What an odd article! Scolding the Jays for trading Vernon Wells and his worst contract in sports. That was a miracle, for a guy to pocket $25million a year and be that horrible and complacent was unacceptable. The Giants released Rowand cause he was broken and nobody in the world would take him, it had nothing to do with class. We got rid of Rios cause he had the maturity of a 12 year old and used to fly model helicopters in the clubhouse. And to say that signing aging veterans instead of drafting tonnes of young talent in the post PED era is better is asinine. First of all the big thing you missed in your article is that no free agents want to come to Canada unless you vastly overpay them or they have a friend on the team. I’m sure it’s easier to lure them to San Fran, i know of countless free agents who turned down more money to go elsewhere than come to Toronto. The Giants have had success for one reason and one reason only, they play in the NL West. By far the easiest division in baseball. Imagine playing the Rockies, Dodgers and Dbacks and Padres instead of the Yankees, Red Sox, Rays and Orioles? What a cake walk. I think these last two games made a statement about the quaulity of San Fran’s competition. The worst team in the AL East just walked all over them. Bad pitching, bad defense, poor hitting (except off AAA pitchers). I guess this is good enough for an NL West title! Long live the San Fran juggernaut! lol

    • Alex Dineley

      Yeah was meant to be sarcastic and a nod to the fact that having a forward thinking General Manager isn’t some instant recipe for success, Sabean’s moves are generally very questionable whereas Anthopoulos get his “ninja” reputation for the shrewd moves he makes yet two rings in three years for Sabean…. basically you don’t get extra wins for running your team the “right way”

  • RyanMueller

    I like the article…I got your sarcasm regarding Wells. One major difference between the SF and TO seems to be patience. Bochy had 3 losing season before winning in 2010. SF saw they had a good coach and stuck with him. I have always thought that TO lacks patience with players and coaches. It always seems to be a knee jerk reaction. Sometimes it works and sometime it backfires. I would love to see AA last longer than any other TO GM and Gibby last long enough for a playoff run.

  • Justin Jay

    I was trying to figure out if there was sarcasm in this. Good thing I read the comments below.

    Riccardi did a lot of the moves prior to 2010, so the “bad” Wells and Hinske contracts were on him. I guess the major difference is Sabean had greater success in the draft than Riccardi or AA has. Other than Zito for that first World Series, all their pitching and some of their key hitters were all draft picks. It’s because of these picks that the Giants were able to swing and miss on some free agents, but they hit unexpectedly hit on a few too. Pat Burrell and Aubrey Huff come to mind.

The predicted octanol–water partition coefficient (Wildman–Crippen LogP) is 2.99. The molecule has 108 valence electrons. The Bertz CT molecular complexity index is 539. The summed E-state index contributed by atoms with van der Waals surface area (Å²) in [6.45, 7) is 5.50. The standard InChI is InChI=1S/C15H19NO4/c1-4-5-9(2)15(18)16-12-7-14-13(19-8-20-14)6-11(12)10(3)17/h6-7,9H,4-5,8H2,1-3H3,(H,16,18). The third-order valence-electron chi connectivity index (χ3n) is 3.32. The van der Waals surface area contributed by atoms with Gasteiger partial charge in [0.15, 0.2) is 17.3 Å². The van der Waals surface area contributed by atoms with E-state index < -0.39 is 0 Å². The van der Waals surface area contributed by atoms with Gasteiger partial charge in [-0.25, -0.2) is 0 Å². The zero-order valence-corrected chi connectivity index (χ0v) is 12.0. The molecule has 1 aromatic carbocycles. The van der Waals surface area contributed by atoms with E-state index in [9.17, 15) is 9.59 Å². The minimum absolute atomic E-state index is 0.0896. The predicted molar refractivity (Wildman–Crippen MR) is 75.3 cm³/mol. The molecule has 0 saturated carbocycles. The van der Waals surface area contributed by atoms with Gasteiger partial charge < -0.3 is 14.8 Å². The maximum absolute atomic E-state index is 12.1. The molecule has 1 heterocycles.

I’m a big believer of building through the right farm system. There’s a cohesiveness and a continuity you don’t get from mashing a bunch of highly talented, big egos together. What AA tried this year is the opposite of what he and Riccardi were trying to build. Riccardi took a chance on Wells in 2006, and Wells battled injuries in 2008 and had a very good 2010. The big difference between the Giants and Jays… and to this day I believe this too… the Giants, Rays, Red Sox, Athletics, Cardinals, Marlins, and Braves all know how to draft and develop pitching better than the Jays.

    If you look at the Royals, they’ve had a similar problem to Toronto. They’ve developed some good hitters, but developing pitchers never seemed to work out for them. There has only been 1 starting pitcher drafted by Toronto in the last 10 years that has shown SOME level of success in the majors: Ricky Romero. That’s it. Cecil, Marcum, McGowan, Chacin… all high profile names that didn’t quite pan out due to either injuries or early success that couldn’t be sustained.

    • Alex Dineley

      yeah Jay’s cant develop pitchers to save their life… although when you look at it they haven’t been that great with position players either, I’m sure part of the issue is even when they finish third or fourth in their division they’re only picking like 14-17th usually.

      Vernon was their last big success I’d say Rios and Hill burned bright for a couple years but then faded into the sunset like Chappelle Show :(

      • Justin Jay

        It’s not over on Lind yet either. Gose they sort of developed though I know they acquired him for Brett Wallace. Riccardi did a lot of wheeling and dealing with his picks, bringing in what was suppose to be talented players (what a list we could probably figure out combined.) The only players I can think of are Rios, Lind, Hill, JPA, Wells, Reed Johnson, O-Dog… but most of the guys mentioned here are Gord Ash drafted players. Riccardi gets credit for Hill, Lind, and JPA.

        But you’re right… our biggest problem has been developing our talent and THAT’S why SFG has 2 rings and we got jack squat